Heat index hits 106 degrees

August 10, 2009|By HEATHER KEELS

HAGERSTOWN -- Trudging down West Washington Street Monday afternoon, Hagerstown resident Anthony Essex didn't need to glance at the soaring digits on the nearby bank sign to realize the weather called for extra precautions.

"It's hot," Essex said, wiping his sweaty brow with a wet rag he carries to keep cool on hot days.

The heat index, a measure that reflects the discomfort caused by heat and humidity, reached 106 degrees at 4:06 p.m. Monday, its highest reading of the year, according to local weather watcher Greg Keefer.

"That's definitely the hottest it's been so far this summer," Keefer said.

Keefer recorded a high temperature of 94.8 degrees Monday, which, when rounded up, ties Sunday's high of 95 for hottest temperature of the summer, he said.

The record high for Aug. 10 was 99 degrees in 1913, according to historical data on Keefer's Web site,

The National Weather Service issued a heat advisory through 8 p.m. Monday for the part of Maryland east of I-95, meaning high temperatures and humidity were expected to create a risk for heat illnesses. In Western Maryland, the National Weather Service warned that heat index values would be around 100 degrees.


Around downtown Hagerstown, many of those who ventured outside Monday afternoon said they took steps to stay safe from the oppressive heat and humidity.

Jane Courter of Pennsylvania carried a water bottle as she walked along North Potomac Street.

Courter said as long as she is able to duck into an air-conditioned building from time to time, she doesn't mind the heat.

"I like it," she said. "To me, it's summer."

Bernard Paul, owner of Uncle Louie G's Homemade Gourmet Italian Ices and Ice Cream on East Washington Street, said he was glad to offer one such air-conditioned building.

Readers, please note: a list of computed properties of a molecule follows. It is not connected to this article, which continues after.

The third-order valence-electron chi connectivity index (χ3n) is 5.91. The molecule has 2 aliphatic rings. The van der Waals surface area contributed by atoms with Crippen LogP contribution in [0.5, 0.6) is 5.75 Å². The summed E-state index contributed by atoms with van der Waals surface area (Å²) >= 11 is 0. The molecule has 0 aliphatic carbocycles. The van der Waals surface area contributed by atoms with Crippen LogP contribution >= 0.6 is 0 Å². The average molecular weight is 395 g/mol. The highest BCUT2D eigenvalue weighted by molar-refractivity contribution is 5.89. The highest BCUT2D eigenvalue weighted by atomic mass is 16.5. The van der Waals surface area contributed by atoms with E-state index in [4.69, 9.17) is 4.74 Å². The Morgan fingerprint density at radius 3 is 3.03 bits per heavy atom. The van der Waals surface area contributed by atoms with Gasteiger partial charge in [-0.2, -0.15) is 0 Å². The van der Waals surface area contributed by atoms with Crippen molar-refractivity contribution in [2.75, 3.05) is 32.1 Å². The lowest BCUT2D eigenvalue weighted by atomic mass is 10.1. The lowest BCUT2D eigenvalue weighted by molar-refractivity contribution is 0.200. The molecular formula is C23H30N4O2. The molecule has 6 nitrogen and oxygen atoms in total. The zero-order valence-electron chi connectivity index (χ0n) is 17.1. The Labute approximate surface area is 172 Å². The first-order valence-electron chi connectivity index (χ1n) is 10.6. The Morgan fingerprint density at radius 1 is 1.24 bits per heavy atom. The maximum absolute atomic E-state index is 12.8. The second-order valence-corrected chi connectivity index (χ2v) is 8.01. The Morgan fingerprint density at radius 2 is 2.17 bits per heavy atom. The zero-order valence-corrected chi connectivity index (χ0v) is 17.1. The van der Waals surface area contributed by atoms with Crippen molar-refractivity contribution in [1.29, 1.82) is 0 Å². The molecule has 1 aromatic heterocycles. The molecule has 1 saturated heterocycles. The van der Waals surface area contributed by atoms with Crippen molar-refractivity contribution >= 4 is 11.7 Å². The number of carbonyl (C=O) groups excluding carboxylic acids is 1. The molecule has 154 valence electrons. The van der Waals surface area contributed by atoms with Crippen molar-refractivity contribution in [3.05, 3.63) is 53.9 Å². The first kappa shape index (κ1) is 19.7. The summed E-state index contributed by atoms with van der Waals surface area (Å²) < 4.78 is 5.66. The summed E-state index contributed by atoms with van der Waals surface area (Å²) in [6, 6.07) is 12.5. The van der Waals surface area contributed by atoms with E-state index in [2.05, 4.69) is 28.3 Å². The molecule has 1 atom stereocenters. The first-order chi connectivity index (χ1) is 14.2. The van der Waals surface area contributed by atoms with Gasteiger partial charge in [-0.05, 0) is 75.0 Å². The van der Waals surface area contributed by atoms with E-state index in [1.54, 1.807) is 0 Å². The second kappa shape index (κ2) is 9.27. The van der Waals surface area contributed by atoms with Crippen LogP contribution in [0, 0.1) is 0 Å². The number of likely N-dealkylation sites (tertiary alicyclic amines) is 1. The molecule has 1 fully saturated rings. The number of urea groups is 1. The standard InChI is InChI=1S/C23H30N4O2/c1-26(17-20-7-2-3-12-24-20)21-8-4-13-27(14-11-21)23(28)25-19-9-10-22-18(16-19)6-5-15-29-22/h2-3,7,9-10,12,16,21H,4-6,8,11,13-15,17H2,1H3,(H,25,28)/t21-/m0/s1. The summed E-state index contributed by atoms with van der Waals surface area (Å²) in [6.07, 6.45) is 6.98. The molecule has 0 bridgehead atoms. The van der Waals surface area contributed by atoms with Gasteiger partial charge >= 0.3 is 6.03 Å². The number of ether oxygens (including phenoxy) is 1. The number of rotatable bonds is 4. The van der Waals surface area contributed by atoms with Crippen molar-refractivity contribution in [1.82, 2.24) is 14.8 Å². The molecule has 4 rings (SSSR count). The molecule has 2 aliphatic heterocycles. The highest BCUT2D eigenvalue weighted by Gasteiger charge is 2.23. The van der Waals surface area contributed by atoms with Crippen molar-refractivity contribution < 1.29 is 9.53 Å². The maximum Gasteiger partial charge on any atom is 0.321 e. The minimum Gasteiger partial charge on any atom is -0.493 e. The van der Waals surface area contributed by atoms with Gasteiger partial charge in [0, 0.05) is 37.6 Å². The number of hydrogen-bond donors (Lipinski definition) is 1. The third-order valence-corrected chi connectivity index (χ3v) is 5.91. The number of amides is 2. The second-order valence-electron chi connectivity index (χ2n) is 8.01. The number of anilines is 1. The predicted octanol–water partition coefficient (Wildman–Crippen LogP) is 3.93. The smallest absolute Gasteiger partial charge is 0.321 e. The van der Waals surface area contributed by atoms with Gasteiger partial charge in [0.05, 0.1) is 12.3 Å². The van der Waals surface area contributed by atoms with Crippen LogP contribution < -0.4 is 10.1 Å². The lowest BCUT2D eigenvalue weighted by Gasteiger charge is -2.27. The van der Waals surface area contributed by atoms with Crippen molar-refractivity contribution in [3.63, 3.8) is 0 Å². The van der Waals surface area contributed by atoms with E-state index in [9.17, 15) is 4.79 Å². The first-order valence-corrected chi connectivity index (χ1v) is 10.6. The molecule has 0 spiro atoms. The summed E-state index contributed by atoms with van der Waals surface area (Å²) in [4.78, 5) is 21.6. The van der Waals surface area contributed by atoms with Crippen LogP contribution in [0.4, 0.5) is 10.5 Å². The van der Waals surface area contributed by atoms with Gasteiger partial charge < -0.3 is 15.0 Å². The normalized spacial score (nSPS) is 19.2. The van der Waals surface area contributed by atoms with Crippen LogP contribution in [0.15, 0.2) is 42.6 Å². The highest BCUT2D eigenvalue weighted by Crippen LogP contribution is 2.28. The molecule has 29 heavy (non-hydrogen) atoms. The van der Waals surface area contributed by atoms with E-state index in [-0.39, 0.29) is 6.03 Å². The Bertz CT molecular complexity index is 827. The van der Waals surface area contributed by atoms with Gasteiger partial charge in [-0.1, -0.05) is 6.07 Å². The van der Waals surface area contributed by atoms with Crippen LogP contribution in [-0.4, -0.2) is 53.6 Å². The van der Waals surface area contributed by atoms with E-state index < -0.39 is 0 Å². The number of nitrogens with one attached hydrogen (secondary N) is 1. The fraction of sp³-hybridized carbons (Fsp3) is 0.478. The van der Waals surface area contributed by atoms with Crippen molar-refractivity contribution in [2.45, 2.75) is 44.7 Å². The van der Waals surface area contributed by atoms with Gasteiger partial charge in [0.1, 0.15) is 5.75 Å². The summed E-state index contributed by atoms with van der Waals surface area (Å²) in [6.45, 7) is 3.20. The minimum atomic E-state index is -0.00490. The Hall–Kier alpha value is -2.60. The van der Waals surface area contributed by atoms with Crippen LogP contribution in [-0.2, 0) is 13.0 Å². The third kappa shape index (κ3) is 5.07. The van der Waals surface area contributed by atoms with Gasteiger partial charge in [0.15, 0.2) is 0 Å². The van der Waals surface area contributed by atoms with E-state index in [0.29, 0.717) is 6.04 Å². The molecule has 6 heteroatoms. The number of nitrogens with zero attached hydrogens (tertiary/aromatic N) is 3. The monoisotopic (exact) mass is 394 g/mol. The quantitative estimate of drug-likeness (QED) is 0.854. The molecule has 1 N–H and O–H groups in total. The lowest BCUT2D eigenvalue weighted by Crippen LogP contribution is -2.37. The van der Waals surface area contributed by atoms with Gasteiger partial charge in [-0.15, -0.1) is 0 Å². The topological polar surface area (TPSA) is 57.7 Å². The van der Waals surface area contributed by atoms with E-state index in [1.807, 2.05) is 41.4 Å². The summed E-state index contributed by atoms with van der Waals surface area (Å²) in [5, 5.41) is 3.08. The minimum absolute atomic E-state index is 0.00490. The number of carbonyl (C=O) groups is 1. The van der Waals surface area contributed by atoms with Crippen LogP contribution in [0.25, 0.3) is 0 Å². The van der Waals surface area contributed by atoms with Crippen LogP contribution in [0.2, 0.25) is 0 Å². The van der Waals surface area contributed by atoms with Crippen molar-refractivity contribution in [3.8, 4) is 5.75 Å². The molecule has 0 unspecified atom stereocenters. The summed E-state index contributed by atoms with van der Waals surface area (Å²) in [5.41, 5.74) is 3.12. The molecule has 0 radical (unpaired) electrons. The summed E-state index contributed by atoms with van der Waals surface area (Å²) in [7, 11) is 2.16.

"People are coming inside and the first thing they say when they walk in is, 'Oh my God, it feels so good in here,'" Paul said.

On the other side of East Washington Street, Huntzberry Brothers worker Kenny May said he was drinking plenty of water to stay hydrated while working on an alley-widening project. Fortunately, May said, there was enough of a breeze Monday afternoon to offer some relief.

Charles West, a construction worker from Baltimore, said he was glad he wasn't on the job Monday.

"I feel for the people that are working," West said.

West said he has seen other construction workers pass out on hot days and said it is important to pace yourself and keep water handy.

"You'll be drinking it, pouring it on yourself, drinking it, pouring it on yourself," he said.

Keefer said the heat wave was caused by a "Bermuda High," or a high-pressure system in the Atlantic Ocean.

"This has just been kind of a short one," he said. "It's not really going to last that long."

The heat and humidity were expected to continue today, but should break by Wednesday with temperatures in the 80s for the rest of the week, Keefer said.

Thunderstorms are also possible almost every day this week, Keefer said.

"There could be some pretty wild weather coming through," he said.

Keefer said the heat wave was nothing out of the ordinary for this time of year.

"We usually have at least two or three days like this every summer," he said.

What is unusual is how few days the temperature has reached into the 90s this summer, Keefer said.

His Web site shows that this year, there have been temperatures in the 90s two days in August, two days in July, two days in June and two days in April this year.

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